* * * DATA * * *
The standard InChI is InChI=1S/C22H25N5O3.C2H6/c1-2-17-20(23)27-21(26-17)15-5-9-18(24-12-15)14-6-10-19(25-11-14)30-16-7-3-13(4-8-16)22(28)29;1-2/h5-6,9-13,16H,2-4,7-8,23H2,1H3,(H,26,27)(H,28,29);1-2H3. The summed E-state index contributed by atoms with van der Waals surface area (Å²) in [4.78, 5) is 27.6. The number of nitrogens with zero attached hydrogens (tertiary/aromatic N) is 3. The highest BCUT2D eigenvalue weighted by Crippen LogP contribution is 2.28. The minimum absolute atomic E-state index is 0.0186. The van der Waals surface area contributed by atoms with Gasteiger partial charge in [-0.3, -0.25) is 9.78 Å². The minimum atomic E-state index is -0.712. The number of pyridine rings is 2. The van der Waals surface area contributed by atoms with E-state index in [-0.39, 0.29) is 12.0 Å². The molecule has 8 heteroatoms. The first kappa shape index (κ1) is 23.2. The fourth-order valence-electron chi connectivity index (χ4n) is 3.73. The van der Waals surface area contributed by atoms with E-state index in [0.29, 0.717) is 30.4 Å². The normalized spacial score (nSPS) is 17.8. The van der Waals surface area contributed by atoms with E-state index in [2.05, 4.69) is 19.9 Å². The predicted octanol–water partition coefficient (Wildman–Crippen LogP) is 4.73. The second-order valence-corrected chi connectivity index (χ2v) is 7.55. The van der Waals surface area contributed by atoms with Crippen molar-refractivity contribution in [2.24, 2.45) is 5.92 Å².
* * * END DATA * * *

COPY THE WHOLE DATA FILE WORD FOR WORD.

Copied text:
The standard InChI is InChI=1S/C22H25N5O3.C2H6/c1-2-17-20(23)27-21(26-17)15-5-9-18(24-12-15)14-6-10-19(25-11-14)30-16-7-3-13(4-8-16)22(28)29;1-2/h5-6,9-13,16H,2-4,7-8,23H2,1H3,(H,26,27)(H,28,29);1-2H3. The summed E-state index contributed by atoms with van der Waals surface area (Å²) in [4.78, 5) is 27.6. The number of nitrogens with zero attached hydrogens (tertiary/aromatic N) is 3. The highest BCUT2D eigenvalue weighted by Crippen LogP contribution is 2.28. The minimum absolute atomic E-state index is 0.0186. The van der Waals surface area contributed by atoms with Gasteiger partial charge in [-0.3, -0.25) is 9.78 Å². The minimum atomic E-state index is -0.712. The number of pyridine rings is 2. The van der Waals surface area contributed by atoms with E-state index in [-0.39, 0.29) is 12.0 Å². The molecule has 8 heteroatoms. The first kappa shape index (κ1) is 23.2. The fourth-order valence-electron chi connectivity index (χ4n) is 3.73. The van der Waals surface area contributed by atoms with E-state index in [0.29, 0.717) is 30.4 Å². The normalized spacial score (nSPS) is 17.8. The van der Waals surface area contributed by atoms with E-state index in [2.05, 4.69) is 19.9 Å². The predicted octanol–water partition coefficient (Wildman–Crippen LogP) is 4.73. The second-order valence-corrected chi connectivity index (χ2v) is 7.55. The van der Waals surface area contributed by atoms with Crippen molar-refractivity contribution in [2.24, 2.45) is 5.92 Å².